He says the Starbucks staff are trained to placate angry customers using the mnemonic “LATTE,” which stands for “Listen to the customer, Acknowledge their complaint, Take action by solving the problem, Thank them, and then Explain why the problem occurred.”

I have never worked at Starbucks, but when I was a surgical chairman, I unknowingly used most of their principles in dealing with patient complaints about my attending and resident staffs. I could add another. I used to ask the dissatisfied patients and families "What can I do to make you happy?"

I was surprised that in many cases, the complainants could not think of a single thing that would make them happy. The question often completely diffused the confrontational nature of the encounter. You might want to try it sometime.

Another way of looking at this issue was suggested by a Twitter colleague, Dr. Edward J. Schloss, who tweeted that we work for the government, and we should be compared to the Bureau of Motor Vehicles or the post office, not Starbucks.

Since doctors are already notorious for making people wait, comparisons to the BMV would seem appropriate. And some docs also take forever to return phone calls, similar to the post office's habit of delaying the mail.

Surely physicians look better when compared to another government agency, the Internal Revenue Service, especially now that the IRS has been accused of selectively harassing certain political groups and spend lavish amounts of money on conferences.

At least no one has suggested comparing us to pilots lately. I have dealt with that analogy decisively in the past here.

Why should practicing medicine be compared to any other occupation?

Doctors are unique. None of us is perfect, but despite the occasional bad apple, most of us are doing the best we can for our patients under difficult circumstances.

Wednesday, April 2, 2014

A match-day lament: "We will rank you very highly"

A medical student and I were discussing his experience with this year's resident matching process. He told me he had interviewed at 18 programs and ranked 17 of them. He matched to a categorical five-year general surgery position at his sixth choice hospital and was satisfied.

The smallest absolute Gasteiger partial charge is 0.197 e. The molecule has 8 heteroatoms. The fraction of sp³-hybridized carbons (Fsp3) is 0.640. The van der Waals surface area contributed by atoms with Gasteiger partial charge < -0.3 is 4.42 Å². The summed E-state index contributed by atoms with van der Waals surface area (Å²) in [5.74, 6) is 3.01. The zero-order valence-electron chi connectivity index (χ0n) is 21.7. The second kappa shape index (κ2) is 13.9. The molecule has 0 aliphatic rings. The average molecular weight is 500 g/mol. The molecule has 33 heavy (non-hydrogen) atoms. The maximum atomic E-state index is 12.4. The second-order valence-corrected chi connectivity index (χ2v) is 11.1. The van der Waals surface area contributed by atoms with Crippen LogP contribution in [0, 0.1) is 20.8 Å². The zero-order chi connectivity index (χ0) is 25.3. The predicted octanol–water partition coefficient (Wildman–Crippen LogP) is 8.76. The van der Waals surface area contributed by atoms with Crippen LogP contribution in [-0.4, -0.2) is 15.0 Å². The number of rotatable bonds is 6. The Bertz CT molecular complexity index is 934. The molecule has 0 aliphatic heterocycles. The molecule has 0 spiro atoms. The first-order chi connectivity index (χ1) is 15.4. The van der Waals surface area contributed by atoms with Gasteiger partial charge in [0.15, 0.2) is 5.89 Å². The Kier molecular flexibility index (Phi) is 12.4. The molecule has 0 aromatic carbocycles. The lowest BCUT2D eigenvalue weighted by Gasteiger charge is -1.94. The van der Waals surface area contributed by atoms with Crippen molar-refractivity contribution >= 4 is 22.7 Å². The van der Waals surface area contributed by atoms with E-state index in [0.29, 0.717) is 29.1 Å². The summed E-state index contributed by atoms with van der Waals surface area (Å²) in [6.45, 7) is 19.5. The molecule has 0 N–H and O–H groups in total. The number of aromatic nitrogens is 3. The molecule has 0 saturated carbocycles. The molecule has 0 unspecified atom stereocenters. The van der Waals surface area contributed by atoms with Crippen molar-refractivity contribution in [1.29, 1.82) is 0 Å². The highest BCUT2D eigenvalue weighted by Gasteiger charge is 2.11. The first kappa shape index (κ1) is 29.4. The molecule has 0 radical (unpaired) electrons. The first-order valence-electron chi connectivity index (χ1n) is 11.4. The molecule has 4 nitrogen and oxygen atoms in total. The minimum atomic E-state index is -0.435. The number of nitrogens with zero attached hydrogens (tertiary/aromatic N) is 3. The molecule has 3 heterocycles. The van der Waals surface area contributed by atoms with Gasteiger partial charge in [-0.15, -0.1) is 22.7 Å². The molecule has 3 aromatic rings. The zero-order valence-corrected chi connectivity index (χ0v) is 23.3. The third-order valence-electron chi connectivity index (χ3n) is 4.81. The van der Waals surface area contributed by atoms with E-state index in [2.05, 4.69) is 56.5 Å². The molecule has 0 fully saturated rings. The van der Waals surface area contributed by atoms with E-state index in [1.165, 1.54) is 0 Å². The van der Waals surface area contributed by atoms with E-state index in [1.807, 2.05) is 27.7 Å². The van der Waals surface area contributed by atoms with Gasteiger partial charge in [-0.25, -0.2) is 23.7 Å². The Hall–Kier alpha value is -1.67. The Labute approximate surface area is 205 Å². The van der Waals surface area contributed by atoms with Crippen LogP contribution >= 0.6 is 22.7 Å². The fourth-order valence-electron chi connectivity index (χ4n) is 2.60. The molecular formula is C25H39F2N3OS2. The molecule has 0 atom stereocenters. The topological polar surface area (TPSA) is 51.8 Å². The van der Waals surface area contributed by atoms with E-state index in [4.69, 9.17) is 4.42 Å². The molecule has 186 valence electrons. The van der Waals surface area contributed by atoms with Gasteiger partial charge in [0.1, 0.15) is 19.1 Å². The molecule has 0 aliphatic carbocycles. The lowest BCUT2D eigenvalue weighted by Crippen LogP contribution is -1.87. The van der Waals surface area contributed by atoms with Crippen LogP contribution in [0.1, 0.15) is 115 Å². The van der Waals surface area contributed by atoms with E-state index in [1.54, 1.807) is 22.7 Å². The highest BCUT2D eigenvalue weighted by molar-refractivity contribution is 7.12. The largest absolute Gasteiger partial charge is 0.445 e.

His assessment of the situation was that his somewhat below average USMLE Step 1 score might have affected his chances at his first five choices. [See my previous post on how residents are selected here.]

Then he said, "I was a little surprised as I had some really positive correspondence with programs at the top of the list with one even telling me they were ranking me very highly."

Even though he had been warned that this type of thing might happen, he said, "It is so hard to not fall into the trap. It feels so good to hear 'you're ranked highly.'"

He was disappointed that a program would tell him this and not follow through. He planned to tell future applicants to beware.

"I almost wish there was a 'no contact' policy," he said.

Other than hurt feelings, no real harm was done. The match algorithm favors the student. The fact that a program director would tell an applicant that he was ranked highly and then not do so does not affect the way the match process works.

The applicant's rank order list is queried sequentially by the computer until the first unfilled program that ranked him is identified, and that's where he will end up.

Having been out of the program director business for a few years, I'm sorry to see that this sort of thing still goes on.

It works both ways. On numerous occasions, applicants would call or email me to say they were ranking my program highly, only to go elsewhere come match day. I assume that these applicants thought their chances would be improved and I might rank them higher if they expressed greater interest. After being burned a few times, I learned to disregard any such statements.

I agree with my young friend. There should be no contact after the interview including the obligatory waste of time "BS" thank you email from both sides. If there is contact, both parties should take whatever is said with a grain or two of salt.